When asked about the biggest disease risk for women, most people will say breast cancer. While cancer is certainly a prevalent and important risk that women should stay on top of — particularly if they have a family history of cancer — the success of public awareness campaigns around breast cancer has given it a disproportionate share of the public’s attention.
In Canada, 5x more women will die from heart disease than breast cancer. In the United States, the leading cause of death in women, more than any other condition, is heart disease. Research from the American Heart Association also shows that transgender men and people assigned female at birth are 4x more likely to develop heart disease.
Awareness of women’s unique risk factors is growing, but despite all the medically documented risks, only 56% of women are aware that heart disease is their top killer. Compounding the problem, 66% of all heart disease research funding focuses on men.
The gender gap in research funding is important because differences between women’s and men’s hearts are significant enough to play a part in their experiences of heart disease. Not only are women’s hearts sized differently and exhibit differences in how heart disease impacts artery function, but estrogen and menopause play a huge role in how women and people with internal reproductive organs are put at risk. Without adequate study, the unique impacts of heart disease on women are less understood and they’re put at unnecessary on-going risk.
Heart disease impacts women more severely than men
Though the public perception of heart disease tends to be directed more toward men, women are actually more at risk:
- Women who suffer one heart attack or more likely than men to die or experience a second heart attack.
- Most women in North America have at least one (and often more than one) key risk factor for heart disease, including diabetes, unhealthy body weight, physical inactivity, unhealthy diet, smoking, and drinking too much alcohol.
The role of estrogen in heart health
The Canadian Heart & Stroke Foundation says, “During a woman’s reproductive life cycle, from about age 12 to 50, the naturally occurring hormone, estrogen, provides a protective effect on women’s heart health. However, estrogen’s protective effect can change depending on a variety of factors and conditions.”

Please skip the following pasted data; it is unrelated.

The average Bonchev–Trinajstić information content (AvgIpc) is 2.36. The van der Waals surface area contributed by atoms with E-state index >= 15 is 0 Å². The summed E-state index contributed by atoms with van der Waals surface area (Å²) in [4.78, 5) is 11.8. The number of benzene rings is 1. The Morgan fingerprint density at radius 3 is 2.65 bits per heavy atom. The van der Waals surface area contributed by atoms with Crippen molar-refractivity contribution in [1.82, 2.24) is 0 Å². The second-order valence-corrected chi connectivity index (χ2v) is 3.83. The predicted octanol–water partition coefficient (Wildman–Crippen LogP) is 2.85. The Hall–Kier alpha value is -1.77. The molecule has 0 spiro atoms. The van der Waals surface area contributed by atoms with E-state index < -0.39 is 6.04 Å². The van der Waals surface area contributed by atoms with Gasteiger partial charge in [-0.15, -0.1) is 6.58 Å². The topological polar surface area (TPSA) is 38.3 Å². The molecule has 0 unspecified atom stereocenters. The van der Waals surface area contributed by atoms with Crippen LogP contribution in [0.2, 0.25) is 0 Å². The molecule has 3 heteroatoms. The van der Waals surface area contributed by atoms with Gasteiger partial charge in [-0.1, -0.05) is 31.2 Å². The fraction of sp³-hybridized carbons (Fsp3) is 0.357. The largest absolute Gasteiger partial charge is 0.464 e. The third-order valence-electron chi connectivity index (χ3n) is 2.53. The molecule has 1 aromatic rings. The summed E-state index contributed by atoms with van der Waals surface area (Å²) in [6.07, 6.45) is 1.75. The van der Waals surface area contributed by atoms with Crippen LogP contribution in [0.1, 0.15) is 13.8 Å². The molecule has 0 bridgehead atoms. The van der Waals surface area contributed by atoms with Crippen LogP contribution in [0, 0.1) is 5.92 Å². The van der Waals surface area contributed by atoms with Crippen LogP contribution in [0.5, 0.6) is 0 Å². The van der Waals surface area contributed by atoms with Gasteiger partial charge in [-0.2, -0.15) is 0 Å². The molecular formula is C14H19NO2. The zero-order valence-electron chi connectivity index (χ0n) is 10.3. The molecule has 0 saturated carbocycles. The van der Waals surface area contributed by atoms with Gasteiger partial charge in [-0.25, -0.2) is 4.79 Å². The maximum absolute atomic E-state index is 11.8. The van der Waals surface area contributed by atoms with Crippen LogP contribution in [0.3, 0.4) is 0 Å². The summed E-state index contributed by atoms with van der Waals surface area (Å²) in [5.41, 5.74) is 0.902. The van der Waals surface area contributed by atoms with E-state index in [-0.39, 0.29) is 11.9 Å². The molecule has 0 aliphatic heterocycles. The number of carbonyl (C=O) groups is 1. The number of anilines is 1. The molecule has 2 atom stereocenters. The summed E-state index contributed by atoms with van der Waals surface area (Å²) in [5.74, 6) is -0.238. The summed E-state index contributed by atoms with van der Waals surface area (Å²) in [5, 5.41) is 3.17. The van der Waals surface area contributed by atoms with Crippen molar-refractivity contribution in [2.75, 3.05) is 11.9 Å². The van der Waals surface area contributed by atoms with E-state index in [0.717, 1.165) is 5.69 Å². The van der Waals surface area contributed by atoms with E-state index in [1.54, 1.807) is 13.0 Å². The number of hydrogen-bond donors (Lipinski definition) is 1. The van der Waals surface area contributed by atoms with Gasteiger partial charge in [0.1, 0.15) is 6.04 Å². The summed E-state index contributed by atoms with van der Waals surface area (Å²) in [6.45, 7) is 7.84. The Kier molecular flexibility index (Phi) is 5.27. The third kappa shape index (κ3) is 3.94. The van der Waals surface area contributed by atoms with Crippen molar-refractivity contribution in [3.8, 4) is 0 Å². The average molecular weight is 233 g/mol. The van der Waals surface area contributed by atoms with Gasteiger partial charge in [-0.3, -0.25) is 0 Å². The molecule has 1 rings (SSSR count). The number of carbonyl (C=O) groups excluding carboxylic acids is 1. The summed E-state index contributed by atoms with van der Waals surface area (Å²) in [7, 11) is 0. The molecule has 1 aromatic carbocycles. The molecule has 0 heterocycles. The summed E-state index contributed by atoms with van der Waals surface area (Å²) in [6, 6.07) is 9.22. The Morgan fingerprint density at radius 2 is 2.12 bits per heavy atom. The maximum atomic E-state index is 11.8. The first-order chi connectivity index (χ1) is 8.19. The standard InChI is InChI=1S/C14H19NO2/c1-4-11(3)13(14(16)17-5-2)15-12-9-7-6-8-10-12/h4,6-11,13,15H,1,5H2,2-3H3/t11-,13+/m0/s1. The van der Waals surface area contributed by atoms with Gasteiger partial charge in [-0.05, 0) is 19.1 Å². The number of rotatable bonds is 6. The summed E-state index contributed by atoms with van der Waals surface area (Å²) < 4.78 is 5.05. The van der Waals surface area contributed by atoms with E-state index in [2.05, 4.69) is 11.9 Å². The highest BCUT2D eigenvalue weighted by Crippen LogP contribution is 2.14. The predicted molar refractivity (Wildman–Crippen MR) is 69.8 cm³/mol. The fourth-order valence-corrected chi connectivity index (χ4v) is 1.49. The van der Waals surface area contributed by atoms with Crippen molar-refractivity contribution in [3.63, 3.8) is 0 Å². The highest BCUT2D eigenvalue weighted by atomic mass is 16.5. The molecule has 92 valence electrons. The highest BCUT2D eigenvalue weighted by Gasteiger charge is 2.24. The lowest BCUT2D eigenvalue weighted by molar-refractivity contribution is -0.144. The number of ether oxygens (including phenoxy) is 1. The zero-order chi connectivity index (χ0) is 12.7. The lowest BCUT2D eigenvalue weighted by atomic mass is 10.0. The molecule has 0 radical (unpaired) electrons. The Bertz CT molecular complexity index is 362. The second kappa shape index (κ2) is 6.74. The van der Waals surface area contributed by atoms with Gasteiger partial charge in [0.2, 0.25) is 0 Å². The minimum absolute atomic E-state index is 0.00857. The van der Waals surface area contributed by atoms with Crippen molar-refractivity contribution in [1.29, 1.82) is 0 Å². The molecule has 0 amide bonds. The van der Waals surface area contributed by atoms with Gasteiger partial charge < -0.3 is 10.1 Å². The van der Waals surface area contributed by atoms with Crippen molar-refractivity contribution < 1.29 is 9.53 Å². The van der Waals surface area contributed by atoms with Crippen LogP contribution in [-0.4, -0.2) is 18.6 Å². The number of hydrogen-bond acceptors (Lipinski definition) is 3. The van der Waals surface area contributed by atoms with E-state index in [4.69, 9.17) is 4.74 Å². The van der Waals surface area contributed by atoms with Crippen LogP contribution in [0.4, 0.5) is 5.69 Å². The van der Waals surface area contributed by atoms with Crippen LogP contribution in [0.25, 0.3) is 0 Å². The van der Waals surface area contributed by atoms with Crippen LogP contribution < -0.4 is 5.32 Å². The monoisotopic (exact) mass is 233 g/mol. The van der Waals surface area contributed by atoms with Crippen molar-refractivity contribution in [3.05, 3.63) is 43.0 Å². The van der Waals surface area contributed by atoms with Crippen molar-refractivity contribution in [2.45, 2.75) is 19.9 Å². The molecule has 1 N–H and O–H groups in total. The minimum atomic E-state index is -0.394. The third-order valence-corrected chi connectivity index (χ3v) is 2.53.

A few possible heart disease-related conditions people with internal reproductive organs should monitor and discuss with their doctor throughout their reproductive cycle include:
- Birth control and contraceptives
For a small subset of people, oral contraceptives can increase the risk of high blood pressure and blood clotting. This risk is greater if you smoke, are over the age of 40, or have a pre-existing blood clotting condition
During gestation, pregnant people might develop certain conditions that put them at greater risk of stroke or heart disease, including pre-eclampsia, gestational diabetes, and pregnancy-related strokes.
Risk of heart disease and stroke increases after menopause, including significant changes in how the body stores fat and manages cholesterol.
Preventing High Blood Pressure
Look out for major symptoms of heart disease
Though you might not experience any noticeable symptoms of heart disease, talk to your doctor soon if you regularly experience:
- Chest pain/angina (either dull and heavy or sharp)
- Pain in your neck, jaw, or throat
- Pain in your upper abdomen or back
- Regular incidences of nausea, vomiting, or fatigue
Emergency symptoms where you should call 911 and get medical attention ASAP include:
- Arrhythmia (palpitations or fluttering feelings in your chest)
- Heart failure, including sudden, dramatic shortness of breath, fatigue, or swelling of the feet, ankles, legs, abdomen, or neck veins
- Heart attack, including sudden, dramatic chest pain or discomfort, upper back or neck pain, indigestion, heartburn, nausea or vomiting, extreme fatigue, upper body discomfort, dizziness, and shortness of breath
3 top tips to lower your risk of heart disease
1. Stop smoking
Smokers are 3x more likely to die from heart disease than non-smokers, and smoking is the #1 cause of preventable death in North America. If you’re currently a smoker, stopping is one of the absolute best things you can do for your long-term overall health.
We know that nicotine is addictive and stopping is easier said than done. Chat real-time with a registered nurse to get personalized advice on how you can stop and the benefits that are available to help you make it easier.
2. Get (even a little bit) more physical activity
When it comes to exercise, even a small amount can have important benefits over doing nothing at all. The key is just to get started rather than thinking you need to have a perfect, life-changing workout routine.
If you’re newer to exercising, our Getting Started with Fitness Health Program gives you all the direction you need to start moving, feel motivated, and turn activity into a regular habit.
3. Get more protein from plants and less from animals
A recent research paper published by the International Epidemiology Association studied the diets of more than 80,000 men and women. It found that folks who get the majority of their protein intake from plant sources were 40% less likely to have heart disease.
Our Foundations of Healthier Eating program gives you step-by-step actions to add more veggies to your diet for a big-time impact on your overall health and well-being.